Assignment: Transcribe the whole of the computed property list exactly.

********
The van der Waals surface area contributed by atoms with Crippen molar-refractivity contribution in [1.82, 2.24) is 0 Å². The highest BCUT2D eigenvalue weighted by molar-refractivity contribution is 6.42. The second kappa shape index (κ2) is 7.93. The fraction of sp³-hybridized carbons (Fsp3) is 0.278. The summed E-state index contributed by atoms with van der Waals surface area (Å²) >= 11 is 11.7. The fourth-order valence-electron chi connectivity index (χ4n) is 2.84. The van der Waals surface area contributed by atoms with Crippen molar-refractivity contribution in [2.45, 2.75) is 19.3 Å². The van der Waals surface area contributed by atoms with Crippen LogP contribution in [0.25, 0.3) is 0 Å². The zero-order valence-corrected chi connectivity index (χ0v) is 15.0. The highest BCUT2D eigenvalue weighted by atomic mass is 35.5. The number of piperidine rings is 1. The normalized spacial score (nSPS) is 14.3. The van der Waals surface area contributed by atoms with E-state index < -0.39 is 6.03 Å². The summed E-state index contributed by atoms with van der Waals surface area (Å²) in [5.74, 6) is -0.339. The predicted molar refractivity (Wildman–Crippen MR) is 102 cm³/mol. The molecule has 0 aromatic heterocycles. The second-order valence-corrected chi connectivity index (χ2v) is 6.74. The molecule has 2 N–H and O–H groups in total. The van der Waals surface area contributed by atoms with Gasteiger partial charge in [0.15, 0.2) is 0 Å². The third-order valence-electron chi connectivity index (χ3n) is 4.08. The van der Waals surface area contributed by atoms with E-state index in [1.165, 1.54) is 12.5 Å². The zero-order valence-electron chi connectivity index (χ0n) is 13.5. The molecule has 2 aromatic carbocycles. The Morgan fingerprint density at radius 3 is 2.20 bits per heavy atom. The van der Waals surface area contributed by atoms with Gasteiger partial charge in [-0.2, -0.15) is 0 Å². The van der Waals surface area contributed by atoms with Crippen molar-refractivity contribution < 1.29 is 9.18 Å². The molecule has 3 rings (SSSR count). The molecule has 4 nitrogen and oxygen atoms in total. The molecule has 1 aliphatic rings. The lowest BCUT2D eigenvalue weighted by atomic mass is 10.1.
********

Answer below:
The van der Waals surface area contributed by atoms with Crippen molar-refractivity contribution in [1.82, 2.24) is 0 Å². The highest BCUT2D eigenvalue weighted by molar-refractivity contribution is 6.42. The second kappa shape index (κ2) is 7.93. The fraction of sp³-hybridized carbons (Fsp3) is 0.278. The summed E-state index contributed by atoms with van der Waals surface area (Å²) >= 11 is 11.7. The fourth-order valence-electron chi connectivity index (χ4n) is 2.84. The van der Waals surface area contributed by atoms with Crippen molar-refractivity contribution in [2.45, 2.75) is 19.3 Å². The van der Waals surface area contributed by atoms with Crippen LogP contribution in [0.25, 0.3) is 0 Å². The zero-order valence-corrected chi connectivity index (χ0v) is 15.0. The highest BCUT2D eigenvalue weighted by atomic mass is 35.5. The number of piperidine rings is 1. The normalized spacial score (nSPS) is 14.3. The van der Waals surface area contributed by atoms with E-state index < -0.39 is 6.03 Å². The summed E-state index contributed by atoms with van der Waals surface area (Å²) in [5.74, 6) is -0.339. The predicted molar refractivity (Wildman–Crippen MR) is 102 cm³/mol. The molecule has 0 aromatic heterocycles. The second-order valence-corrected chi connectivity index (χ2v) is 6.74. The molecule has 2 N–H and O–H groups in total. The van der Waals surface area contributed by atoms with Gasteiger partial charge in [0.15, 0.2) is 0 Å². The third-order valence-electron chi connectivity index (χ3n) is 4.08. The van der Waals surface area contributed by atoms with E-state index in [1.165, 1.54) is 12.5 Å². The zero-order valence-electron chi connectivity index (χ0n) is 13.5. The molecule has 2 aromatic carbocycles. The Morgan fingerprint density at radius 3 is 2.20 bits per heavy atom. The van der Waals surface area contributed by atoms with Gasteiger partial charge in [-0.2, -0.15) is 0 Å². The van der Waals surface area contributed by atoms with Crippen molar-refractivity contribution < 1.29 is 9.18 Å². The molecule has 3 rings (SSSR count). The molecule has 4 nitrogen and oxygen atoms in total. The molecule has 1 aliphatic rings. The lowest BCUT2D eigenvalue weighted by atomic mass is 10.1.